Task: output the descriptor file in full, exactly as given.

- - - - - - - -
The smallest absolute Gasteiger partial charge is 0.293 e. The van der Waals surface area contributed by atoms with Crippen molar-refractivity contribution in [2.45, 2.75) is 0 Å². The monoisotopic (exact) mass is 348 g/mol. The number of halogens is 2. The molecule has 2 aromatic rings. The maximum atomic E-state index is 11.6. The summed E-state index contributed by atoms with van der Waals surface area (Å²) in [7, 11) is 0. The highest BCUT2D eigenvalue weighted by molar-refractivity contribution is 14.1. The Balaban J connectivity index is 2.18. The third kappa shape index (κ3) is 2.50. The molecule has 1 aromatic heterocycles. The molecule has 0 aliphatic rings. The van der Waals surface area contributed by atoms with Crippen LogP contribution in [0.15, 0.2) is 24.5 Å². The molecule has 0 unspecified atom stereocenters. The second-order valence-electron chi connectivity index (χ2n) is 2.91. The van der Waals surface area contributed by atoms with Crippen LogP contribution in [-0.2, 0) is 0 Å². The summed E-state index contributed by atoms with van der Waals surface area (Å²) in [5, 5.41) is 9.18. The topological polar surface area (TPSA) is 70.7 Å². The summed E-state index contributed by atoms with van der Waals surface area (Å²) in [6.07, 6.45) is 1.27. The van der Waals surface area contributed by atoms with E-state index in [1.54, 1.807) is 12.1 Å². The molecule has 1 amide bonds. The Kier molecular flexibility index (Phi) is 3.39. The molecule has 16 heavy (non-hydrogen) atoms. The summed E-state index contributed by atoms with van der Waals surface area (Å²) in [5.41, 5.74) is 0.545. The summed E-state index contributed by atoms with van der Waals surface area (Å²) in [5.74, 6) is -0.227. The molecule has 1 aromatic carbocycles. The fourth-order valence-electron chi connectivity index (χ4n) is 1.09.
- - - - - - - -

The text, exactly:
The smallest absolute Gasteiger partial charge is 0.293 e. The van der Waals surface area contributed by atoms with Crippen molar-refractivity contribution in [2.45, 2.75) is 0 Å². The monoisotopic (exact) mass is 348 g/mol. The number of halogens is 2. The molecule has 2 aromatic rings. The maximum atomic E-state index is 11.6. The summed E-state index contributed by atoms with van der Waals surface area (Å²) in [7, 11) is 0. The highest BCUT2D eigenvalue weighted by molar-refractivity contribution is 14.1. The Balaban J connectivity index is 2.18. The third kappa shape index (κ3) is 2.50. The molecule has 1 aromatic heterocycles. The molecule has 0 aliphatic rings. The van der Waals surface area contributed by atoms with Crippen LogP contribution in [0.15, 0.2) is 24.5 Å². The molecule has 0 unspecified atom stereocenters. The second-order valence-electron chi connectivity index (χ2n) is 2.91. The van der Waals surface area contributed by atoms with Crippen LogP contribution in [-0.2, 0) is 0 Å². The summed E-state index contributed by atoms with van der Waals surface area (Å²) in [5, 5.41) is 9.18. The topological polar surface area (TPSA) is 70.7 Å². The summed E-state index contributed by atoms with van der Waals surface area (Å²) in [6.07, 6.45) is 1.27. The van der Waals surface area contributed by atoms with E-state index in [1.54, 1.807) is 12.1 Å². The molecule has 1 amide bonds. The Kier molecular flexibility index (Phi) is 3.39. The molecule has 16 heavy (non-hydrogen) atoms. The summed E-state index contributed by atoms with van der Waals surface area (Å²) in [5.41, 5.74) is 0.545. The summed E-state index contributed by atoms with van der Waals surface area (Å²) in [5.74, 6) is -0.227. The molecule has 1 aromatic carbocycles. The fourth-order valence-electron chi connectivity index (χ4n) is 1.09.